March 18, 2017- Berlinale
Cycles of Violence
Teona Strugar Mitevska’s When the Day Had no Name (2017)
A day that has no name loses the temporality inherent to its appellation. Neither today nor tomorrow, neither distinct from its past nor committed to a different future, a nameless day is suspended between being stuck in a prolonged yesterday and floating in an aimless present. The hopelessness internalized and violently displaced onto others amidst life’s disorientation in empty time is the subject of Macedonian director Teona Strugar Mitevska’s newest feature, When the Day Had No Name.
The film opens at its endpoint and its ending cyclically realizes its beginning: four blasting gunshots punctuate the tranquil still-frame images of lakeside vegetation that commence and culminate the film’s unnamed day. A screen of text consequently explains the film’s cultural context, that in 2012, four young Macedonians were shot and killed at a lake outside of Skopje—an event that polarized Macedonian society. Although the text quickly refutes the film’s relation to historical veracity, stating “but this film is not about them,” When the Day Had No Name nonetheless portrays the events preceding the ethnically motivated killing of four Macedonian teenagers en route to a lakeside fishing trip, thus fictionally reconstructing the historical event. In doing so, Mitevska counters the event’s singularity by depicting the nexuses of violence—between religions, ethnicities, genders, and generations—inscribed into everyday life in contemporary Macedonia. Quotidian desperation nevertheless holds the possibility of erupting into exceptional brutality when lives are effaced amidst the namelessness of time.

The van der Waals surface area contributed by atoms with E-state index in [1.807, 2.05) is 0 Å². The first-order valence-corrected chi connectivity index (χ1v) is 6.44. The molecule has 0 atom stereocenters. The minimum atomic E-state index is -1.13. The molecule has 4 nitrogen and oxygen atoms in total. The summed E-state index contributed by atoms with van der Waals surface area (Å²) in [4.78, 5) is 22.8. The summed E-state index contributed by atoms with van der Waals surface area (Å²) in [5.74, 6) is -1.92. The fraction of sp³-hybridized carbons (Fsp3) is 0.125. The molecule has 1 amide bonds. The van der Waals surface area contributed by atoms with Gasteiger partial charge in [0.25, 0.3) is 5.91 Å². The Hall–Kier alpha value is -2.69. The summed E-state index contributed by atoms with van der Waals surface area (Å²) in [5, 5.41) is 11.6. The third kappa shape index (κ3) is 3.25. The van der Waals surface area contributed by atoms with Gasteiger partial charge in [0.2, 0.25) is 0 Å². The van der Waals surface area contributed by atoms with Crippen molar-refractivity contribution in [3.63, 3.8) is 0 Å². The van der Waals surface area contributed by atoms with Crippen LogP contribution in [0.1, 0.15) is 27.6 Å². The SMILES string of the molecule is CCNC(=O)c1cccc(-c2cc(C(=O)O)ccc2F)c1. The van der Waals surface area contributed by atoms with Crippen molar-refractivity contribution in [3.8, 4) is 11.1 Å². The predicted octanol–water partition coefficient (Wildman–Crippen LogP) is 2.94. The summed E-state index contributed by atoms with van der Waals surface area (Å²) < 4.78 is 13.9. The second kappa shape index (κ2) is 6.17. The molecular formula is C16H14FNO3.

When the Day Had No Name centers on the social lives of Macedonian youth, compressed into the film’s daylong time frame prior to the protagonists’ deaths. Their world is dominated by stagnation, aggression, and doom, which Mitevska presents as a microcosm for the social antagonisms and economic precarity that define the generation born after the violent break-up of Yugoslavia. Fractured relations and the liminal angst of adolescence become analogies for the uncertainty and directionless movement after rapid historical transformation. The film’s distinctive cinematography, conducted by Agnès Godard, provides an aesthetic corollary to the protagonists’ existential fragmentation. The juxtaposition of extreme close-ups and wide-angle zoomed-out shots creates an estranging effect that mirrors societal alienation. Additionally, extended frames of still images compose sequences that lack a linear structure despite the viewer’s foreknowledge of the protagonists’ impending deaths. Instead, various images are recycled and appear as visual non-sequiturs, such as a shot of a dark sordid hallway, of Skopje’s Millennium Cross illuminated at night, and of the nighttime highway as the protagonists drive to the lake. The cinematographic repetition of these images creates cyclical narratives in which time is out of joint, underscoring the inescapable circularity of broken lives that lack a nameable future.